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Lydekker writes: 'In the year 1872, Sir Richard Owen described and figured in the ‘Phil. Trans.’ two imperfect lower jaws of a large extinct Wombat, from the Pleistocene of Queensland, under the name of Phascolomys (Phascolonus) gigas, the term Phascolonus being employed in a subgeneric sense. The species Phascolomys gigas, it should be observed, was founded by the same writer at an earlier date, upon the evidence of a detached cheek-tooth. Subsequently Sir Richard Owen described and figured certain imperfect upper incisors, from Queensland and South Australia, characterised by their peculiarly flattened and chisel-like shape, under the new generic name Sceparnodon, which was suggested from their contour.'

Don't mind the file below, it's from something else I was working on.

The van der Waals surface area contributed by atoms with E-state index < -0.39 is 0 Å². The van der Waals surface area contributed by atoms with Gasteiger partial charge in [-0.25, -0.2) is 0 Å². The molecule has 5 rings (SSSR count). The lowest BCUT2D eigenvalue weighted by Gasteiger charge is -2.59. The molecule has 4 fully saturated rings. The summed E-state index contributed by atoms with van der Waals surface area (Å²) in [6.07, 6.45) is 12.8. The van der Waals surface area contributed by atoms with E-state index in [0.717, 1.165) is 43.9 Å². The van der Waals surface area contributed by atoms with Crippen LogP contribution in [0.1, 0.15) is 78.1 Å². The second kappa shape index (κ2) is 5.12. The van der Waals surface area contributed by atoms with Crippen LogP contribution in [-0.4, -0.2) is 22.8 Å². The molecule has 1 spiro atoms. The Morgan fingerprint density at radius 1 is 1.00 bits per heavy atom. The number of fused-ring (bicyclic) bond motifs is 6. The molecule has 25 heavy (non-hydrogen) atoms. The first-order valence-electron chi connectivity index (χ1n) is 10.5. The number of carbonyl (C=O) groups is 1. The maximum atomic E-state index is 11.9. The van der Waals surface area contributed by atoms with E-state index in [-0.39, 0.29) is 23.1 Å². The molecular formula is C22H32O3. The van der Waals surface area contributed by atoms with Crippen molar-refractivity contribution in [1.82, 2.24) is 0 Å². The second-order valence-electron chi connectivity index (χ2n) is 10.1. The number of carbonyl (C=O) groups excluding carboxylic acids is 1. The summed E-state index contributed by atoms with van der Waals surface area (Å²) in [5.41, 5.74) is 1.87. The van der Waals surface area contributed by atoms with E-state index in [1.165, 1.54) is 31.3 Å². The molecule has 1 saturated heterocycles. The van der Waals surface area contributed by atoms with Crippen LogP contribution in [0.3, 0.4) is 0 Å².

Annotations in pencil and ink.

Subject: Zoology

Received 19 November 1890. Read 18 December 1890. Communicated by William Henry Flower.

A version of this paper was published in volume 49 of the Proceedings of the Royal Society as 'On the generic identity of Sceparnodon and Phascolonus'.

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Ink and graphite pencil on paper
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14 pages

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Richard Lydekker

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Richard Lydekker, Paper, 'On the generic identity of Sceparnodon and Phascolonus' by R [Richard] Lydekker, 1890, PP/17/2, The Royal Society Archives, London,, accessed on 14 June 2024

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  • Proceedings Papers

    Dates: 1882 - 1894

    The archival collection known as 'Proceedings Papers' is comprised of manuscripts and occasional proofs of scientific papers sent to the Royal Society which were read before meetings of Fellows and printed in full in the Proceedings of the Royal Society.

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